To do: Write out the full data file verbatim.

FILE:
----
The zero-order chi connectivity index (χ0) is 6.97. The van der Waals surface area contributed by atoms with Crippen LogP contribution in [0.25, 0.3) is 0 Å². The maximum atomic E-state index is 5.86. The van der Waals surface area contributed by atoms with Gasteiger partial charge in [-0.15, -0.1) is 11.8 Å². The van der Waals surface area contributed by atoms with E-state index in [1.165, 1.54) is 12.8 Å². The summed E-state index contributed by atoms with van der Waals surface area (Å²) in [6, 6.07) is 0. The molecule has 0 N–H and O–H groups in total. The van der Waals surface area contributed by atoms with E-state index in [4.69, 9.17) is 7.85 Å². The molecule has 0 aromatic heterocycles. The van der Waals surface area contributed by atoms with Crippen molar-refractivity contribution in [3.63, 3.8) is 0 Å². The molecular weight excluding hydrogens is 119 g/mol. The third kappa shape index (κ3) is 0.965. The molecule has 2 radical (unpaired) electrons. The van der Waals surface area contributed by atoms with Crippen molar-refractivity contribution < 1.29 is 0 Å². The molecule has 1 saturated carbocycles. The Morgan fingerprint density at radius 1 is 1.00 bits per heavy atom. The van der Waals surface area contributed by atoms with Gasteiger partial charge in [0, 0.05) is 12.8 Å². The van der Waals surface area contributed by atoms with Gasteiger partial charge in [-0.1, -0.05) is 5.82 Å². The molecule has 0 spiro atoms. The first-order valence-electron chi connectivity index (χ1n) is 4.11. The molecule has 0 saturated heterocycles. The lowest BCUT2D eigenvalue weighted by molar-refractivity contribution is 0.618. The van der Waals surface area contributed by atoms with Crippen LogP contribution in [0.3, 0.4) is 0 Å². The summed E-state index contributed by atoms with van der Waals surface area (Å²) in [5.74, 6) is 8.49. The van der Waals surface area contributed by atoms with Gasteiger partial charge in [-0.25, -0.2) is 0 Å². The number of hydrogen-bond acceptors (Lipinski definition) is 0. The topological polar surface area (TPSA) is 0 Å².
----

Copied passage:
The zero-order chi connectivity index (χ0) is 6.97. The van der Waals surface area contributed by atoms with Crippen LogP contribution in [0.25, 0.3) is 0 Å². The maximum atomic E-state index is 5.86. The van der Waals surface area contributed by atoms with Gasteiger partial charge in [-0.15, -0.1) is 11.8 Å². The van der Waals surface area contributed by atoms with E-state index in [1.165, 1.54) is 12.8 Å². The summed E-state index contributed by atoms with van der Waals surface area (Å²) in [6, 6.07) is 0. The molecule has 0 N–H and O–H groups in total. The van der Waals surface area contributed by atoms with E-state index in [4.69, 9.17) is 7.85 Å². The molecule has 0 aromatic heterocycles. The van der Waals surface area contributed by atoms with Crippen molar-refractivity contribution in [3.63, 3.8) is 0 Å². The molecular weight excluding hydrogens is 119 g/mol. The third kappa shape index (κ3) is 0.965. The molecule has 2 radical (unpaired) electrons. The van der Waals surface area contributed by atoms with Crippen molar-refractivity contribution < 1.29 is 0 Å². The molecule has 1 saturated carbocycles. The Morgan fingerprint density at radius 1 is 1.00 bits per heavy atom. The van der Waals surface area contributed by atoms with Gasteiger partial charge in [0, 0.05) is 12.8 Å². The van der Waals surface area contributed by atoms with Gasteiger partial charge in [-0.1, -0.05) is 5.82 Å². The molecule has 0 spiro atoms. The first-order valence-electron chi connectivity index (χ1n) is 4.11. The molecule has 0 saturated heterocycles. The lowest BCUT2D eigenvalue weighted by molar-refractivity contribution is 0.618. The van der Waals surface area contributed by atoms with Crippen LogP contribution in [0.3, 0.4) is 0 Å². The summed E-state index contributed by atoms with van der Waals surface area (Å²) in [5.74, 6) is 8.49. The van der Waals surface area contributed by atoms with Gasteiger partial charge in [-0.25, -0.2) is 0 Å². The number of hydrogen-bond acceptors (Lipinski definition) is 0. The topological polar surface area (TPSA) is 0 Å².